Winner of the 2012 Samuel Johnson prizeA monumental work of history, biography and adventure – the First World War, Mallory and Mount Everest – ten years in the writing. If the quest for Mount Everest began as a grand imperial gesture, as redemption for an empire of explorers that had lost the race to the Poles, it ended as a mission of regeneration for a country and a people bled white by war.
Of the twenty-six British climbers who, on three expeditions (1921-24), walked 400 miles off the map to find and assault the highest mountain on Earth, twenty had seen the worst of the fighting: six had been severely wounded; two others nearly killed by disease at the Front; one hospitalized twice with shell shock; three army surgeons, who dealt for the duration with the agonies of the dying; two lost brothers, killed in action. All had endured the slaughter, the coughing of the guns, the bones and barbed wire, the white faces of the dead.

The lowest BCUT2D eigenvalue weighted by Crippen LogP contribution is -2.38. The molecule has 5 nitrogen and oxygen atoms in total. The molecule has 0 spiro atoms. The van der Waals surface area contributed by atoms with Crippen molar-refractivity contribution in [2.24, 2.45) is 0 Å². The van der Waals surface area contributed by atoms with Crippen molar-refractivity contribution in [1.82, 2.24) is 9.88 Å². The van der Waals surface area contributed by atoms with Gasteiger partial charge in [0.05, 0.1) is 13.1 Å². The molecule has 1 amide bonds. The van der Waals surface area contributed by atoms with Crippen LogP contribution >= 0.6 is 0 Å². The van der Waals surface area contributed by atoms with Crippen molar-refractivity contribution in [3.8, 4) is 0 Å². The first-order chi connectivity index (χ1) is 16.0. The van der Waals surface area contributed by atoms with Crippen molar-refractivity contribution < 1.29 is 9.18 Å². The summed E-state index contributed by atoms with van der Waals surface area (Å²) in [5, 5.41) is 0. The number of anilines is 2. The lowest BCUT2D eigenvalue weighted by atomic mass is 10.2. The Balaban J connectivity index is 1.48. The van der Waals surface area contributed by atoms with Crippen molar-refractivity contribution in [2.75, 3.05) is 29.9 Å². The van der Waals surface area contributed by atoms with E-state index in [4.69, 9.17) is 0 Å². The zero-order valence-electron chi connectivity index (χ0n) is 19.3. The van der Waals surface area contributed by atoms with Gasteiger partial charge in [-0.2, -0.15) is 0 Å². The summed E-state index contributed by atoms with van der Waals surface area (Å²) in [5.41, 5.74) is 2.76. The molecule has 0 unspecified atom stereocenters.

In a monumental work of history and adventure, ten years in the writing, Wade Davis asks not whether George Mallory was the first to reach the summit of Everest, but rather why he kept on climbing on that fateful day. His answer lies in a single phrase uttered by one of the survivors as they retreated from the mountain: 'The price of life is death.' Mallory walked on because for him, as for all of his generation, death was but 'a frail barrier that men crossed, smiling and gallant, every day'. As climbers they accepted a degree of risk unimaginable before the war. They were not cavalier, but death was no stranger. They had seen so much that it had no hold on them. What mattered was how one lived, the moments of being alive. For all of them Everest had become an exalted radiance, a sentinel in the sky, a symbol of hope in a world gone mad.